A previous version of this article incorrectly said that the U.S. Capitol is south of Nationals Park. It is north of the ballpark. This article has been corrected.
The mix-up created an off-the-field scramble to determine how authorities apparently miscommunicated about the flight on Military Appreciation Night at the baseball game. Aircraft generally are restricted over the District, one of the nation’s most heavily guarded and controlled areas. Congress was not in session during the call for evacuation, which came after business hours.
Representatives of the Golden Knights could not be reached for comment. Nationals officials referred questions to the Federal Aviation Administration, which said in a statement: “The FAA takes its role in protecting the national airspace seriously and will conduct a thorough and expeditious review of the events this evening and share updates. We know our actions affect others, especially in our nation’s capital region, and we must communicate early and often with our law enforcement partners.”
Kelli LeGaspi, a spokeswoman for U.S. Army Recruiting Command, said in a statement late Wednesday that the Army is “reviewing all aspects of the event to ensure all procedures were followed appropriately to coordinate both the flight and the parachute demonstration. We will not comment further until we are able to determine the facts of the situation.”
House Speaker Nancy Pelosi (D-Calif.) blamed the FAA’s “apparent failure to notify” U.S. Capitol Police about the flight and said it caused “unnecessary panic” for lawmakers and staff still traumatized by the violent Jan. 6, 2021, insurrection.
In a statement, Pelosi praised Capitol Police for “vigilantly monitoring” for a potential threat and quickly reacting. She called the failure to notify the police department “inexcusable.”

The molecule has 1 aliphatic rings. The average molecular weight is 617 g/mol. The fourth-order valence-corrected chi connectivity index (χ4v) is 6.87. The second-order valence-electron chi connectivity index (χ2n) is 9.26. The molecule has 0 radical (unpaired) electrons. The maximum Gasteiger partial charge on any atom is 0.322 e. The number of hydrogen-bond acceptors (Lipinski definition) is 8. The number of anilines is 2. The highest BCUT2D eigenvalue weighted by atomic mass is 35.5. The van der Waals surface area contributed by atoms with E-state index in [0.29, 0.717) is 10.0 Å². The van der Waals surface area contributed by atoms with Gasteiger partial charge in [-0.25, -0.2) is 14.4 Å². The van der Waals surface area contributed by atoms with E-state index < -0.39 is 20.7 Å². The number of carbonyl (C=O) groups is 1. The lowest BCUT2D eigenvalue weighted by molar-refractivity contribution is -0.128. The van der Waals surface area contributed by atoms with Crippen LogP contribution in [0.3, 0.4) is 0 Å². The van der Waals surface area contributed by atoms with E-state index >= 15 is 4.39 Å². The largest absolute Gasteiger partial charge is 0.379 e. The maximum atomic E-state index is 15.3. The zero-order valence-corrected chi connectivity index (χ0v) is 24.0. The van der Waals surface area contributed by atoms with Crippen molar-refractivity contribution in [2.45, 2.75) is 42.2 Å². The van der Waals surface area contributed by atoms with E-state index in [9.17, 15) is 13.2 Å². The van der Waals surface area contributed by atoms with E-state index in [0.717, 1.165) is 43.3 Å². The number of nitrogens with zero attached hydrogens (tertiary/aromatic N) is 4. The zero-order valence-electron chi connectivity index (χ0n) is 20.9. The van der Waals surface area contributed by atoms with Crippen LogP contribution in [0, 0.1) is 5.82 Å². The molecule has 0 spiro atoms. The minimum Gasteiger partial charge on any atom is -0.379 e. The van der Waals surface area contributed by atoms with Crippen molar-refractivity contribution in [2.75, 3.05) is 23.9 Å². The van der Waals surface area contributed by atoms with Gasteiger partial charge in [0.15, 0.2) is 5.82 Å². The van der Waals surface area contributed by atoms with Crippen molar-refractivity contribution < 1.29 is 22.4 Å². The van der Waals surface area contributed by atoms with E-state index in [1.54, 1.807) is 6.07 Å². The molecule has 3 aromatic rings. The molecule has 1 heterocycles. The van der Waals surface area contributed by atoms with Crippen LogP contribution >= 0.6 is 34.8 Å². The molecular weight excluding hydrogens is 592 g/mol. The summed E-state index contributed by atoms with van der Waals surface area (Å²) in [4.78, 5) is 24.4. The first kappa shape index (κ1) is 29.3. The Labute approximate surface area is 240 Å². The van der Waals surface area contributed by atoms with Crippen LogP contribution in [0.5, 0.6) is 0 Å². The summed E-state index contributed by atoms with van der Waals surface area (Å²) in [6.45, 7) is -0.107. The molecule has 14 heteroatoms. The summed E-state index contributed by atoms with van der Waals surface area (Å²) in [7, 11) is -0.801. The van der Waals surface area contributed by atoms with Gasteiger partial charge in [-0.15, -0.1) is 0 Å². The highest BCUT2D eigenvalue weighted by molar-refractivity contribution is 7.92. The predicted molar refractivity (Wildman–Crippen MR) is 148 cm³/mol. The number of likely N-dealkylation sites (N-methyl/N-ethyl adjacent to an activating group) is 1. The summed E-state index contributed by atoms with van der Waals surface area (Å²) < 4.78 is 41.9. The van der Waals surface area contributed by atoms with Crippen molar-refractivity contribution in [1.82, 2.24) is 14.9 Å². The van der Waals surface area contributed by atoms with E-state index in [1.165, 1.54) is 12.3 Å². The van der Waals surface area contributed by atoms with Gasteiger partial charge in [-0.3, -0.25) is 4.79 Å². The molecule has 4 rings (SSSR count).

Pelosi said Congress will look at the results of a “thorough after-action review” to determine “what precisely went wrong today and who at the Federal Aviation Administration will be held accountable for this outrageous and frightening mistake.”
D.C. police spokeswoman Brianna Burch first confirmed that the alarm was caused by the Golden Knights plane headed to Nationals Park, based on information from the D.C. Homeland Security and Emergency Management Agency.
The Capitol Police sent an urgent alert at 6:32 p.m. to evacuate the Capitol building and several others, including the visitor center, House and Senate office complexes, the Library of Congress, and the Botanic Garden’s administrative offices and conservatory. The parachute jump occurred about 6:40 p.m.
At 6:48 p.m., the Capitol Police tweeted: “The Capitol was evacuated out of an abundance of caution this evening. There is no threat at the Capitol.”
The agency did not provide additional details, but by then six members of the Golden Knights had successfully dropped from the plane into the ballpark, a demonstration that took six minutes to complete and drew cheers from a scattered crowd. The Capitol is about a mile north of the stadium.
According to the flight tracking website FlightAware, the de Havilland Canada Twin Otter turboprop departed Joint Base Andrews at 6:09 p.m. and returned 41 minutes later. The plane reached an altitude surpassing 3,400 feet and a speed exceeding 140 mph.
The Golden Knights are one of three military demonstration teams, along with the Navy Blue Angels and the Air Force Thunderbirds. Their website says they have nearly 100 members and five aircraft that perform at more than 100 events each year.
Jasmine Hilton, Mike DeBonis, Jesse Dougherty, Michael Laris and Lori Aratani contributed to this report.